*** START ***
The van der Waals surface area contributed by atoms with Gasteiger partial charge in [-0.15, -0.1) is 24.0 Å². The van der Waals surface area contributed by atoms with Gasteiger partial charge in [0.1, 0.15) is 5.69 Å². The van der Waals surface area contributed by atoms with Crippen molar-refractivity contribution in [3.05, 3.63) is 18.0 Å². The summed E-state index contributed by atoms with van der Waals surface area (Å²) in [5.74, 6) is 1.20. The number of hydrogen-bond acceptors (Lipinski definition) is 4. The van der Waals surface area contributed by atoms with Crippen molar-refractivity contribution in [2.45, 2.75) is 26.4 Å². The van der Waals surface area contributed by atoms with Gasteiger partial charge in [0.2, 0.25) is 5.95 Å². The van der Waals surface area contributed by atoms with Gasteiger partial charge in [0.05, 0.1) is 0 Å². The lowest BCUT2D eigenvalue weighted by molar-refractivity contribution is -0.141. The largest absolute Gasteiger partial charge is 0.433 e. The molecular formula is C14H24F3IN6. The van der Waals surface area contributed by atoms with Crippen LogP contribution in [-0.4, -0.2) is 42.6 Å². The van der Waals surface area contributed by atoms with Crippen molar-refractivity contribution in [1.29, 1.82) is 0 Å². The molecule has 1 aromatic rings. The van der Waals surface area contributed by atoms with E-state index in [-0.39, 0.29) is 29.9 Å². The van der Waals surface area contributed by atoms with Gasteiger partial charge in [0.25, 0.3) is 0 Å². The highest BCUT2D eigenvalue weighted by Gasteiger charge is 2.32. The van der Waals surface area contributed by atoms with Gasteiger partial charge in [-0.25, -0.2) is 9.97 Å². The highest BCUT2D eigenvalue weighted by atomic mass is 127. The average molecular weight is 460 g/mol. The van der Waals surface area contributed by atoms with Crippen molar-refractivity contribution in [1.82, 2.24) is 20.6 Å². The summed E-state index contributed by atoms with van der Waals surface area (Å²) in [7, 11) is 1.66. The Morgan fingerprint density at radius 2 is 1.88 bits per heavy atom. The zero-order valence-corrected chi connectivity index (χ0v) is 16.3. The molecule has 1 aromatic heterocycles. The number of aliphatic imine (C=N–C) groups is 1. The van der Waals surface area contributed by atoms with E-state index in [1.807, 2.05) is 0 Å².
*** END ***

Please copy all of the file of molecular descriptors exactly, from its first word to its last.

The van der Waals surface area contributed by atoms with Gasteiger partial charge in [-0.15, -0.1) is 24.0 Å². The van der Waals surface area contributed by atoms with Gasteiger partial charge in [0.1, 0.15) is 5.69 Å². The van der Waals surface area contributed by atoms with Crippen molar-refractivity contribution in [3.05, 3.63) is 18.0 Å². The summed E-state index contributed by atoms with van der Waals surface area (Å²) in [5.74, 6) is 1.20. The number of hydrogen-bond acceptors (Lipinski definition) is 4. The van der Waals surface area contributed by atoms with Crippen molar-refractivity contribution in [2.45, 2.75) is 26.4 Å². The van der Waals surface area contributed by atoms with Gasteiger partial charge in [0.2, 0.25) is 5.95 Å². The van der Waals surface area contributed by atoms with Gasteiger partial charge in [0.05, 0.1) is 0 Å². The lowest BCUT2D eigenvalue weighted by molar-refractivity contribution is -0.141. The largest absolute Gasteiger partial charge is 0.433 e. The molecular formula is C14H24F3IN6. The van der Waals surface area contributed by atoms with Crippen LogP contribution in [-0.4, -0.2) is 42.6 Å². The van der Waals surface area contributed by atoms with Crippen molar-refractivity contribution in [1.29, 1.82) is 0 Å². The molecule has 1 aromatic rings. The van der Waals surface area contributed by atoms with E-state index in [-0.39, 0.29) is 29.9 Å². The van der Waals surface area contributed by atoms with Gasteiger partial charge in [0.25, 0.3) is 0 Å². The highest BCUT2D eigenvalue weighted by Gasteiger charge is 2.32. The van der Waals surface area contributed by atoms with Gasteiger partial charge in [-0.25, -0.2) is 9.97 Å². The highest BCUT2D eigenvalue weighted by atomic mass is 127. The average molecular weight is 460 g/mol. The van der Waals surface area contributed by atoms with Crippen molar-refractivity contribution in [1.82, 2.24) is 20.6 Å². The summed E-state index contributed by atoms with van der Waals surface area (Å²) in [7, 11) is 1.66. The Morgan fingerprint density at radius 2 is 1.88 bits per heavy atom. The zero-order valence-corrected chi connectivity index (χ0v) is 16.3. The molecule has 1 aromatic heterocycles. The number of aliphatic imine (C=N–C) groups is 1. The van der Waals surface area contributed by atoms with E-state index in [1.807, 2.05) is 0 Å².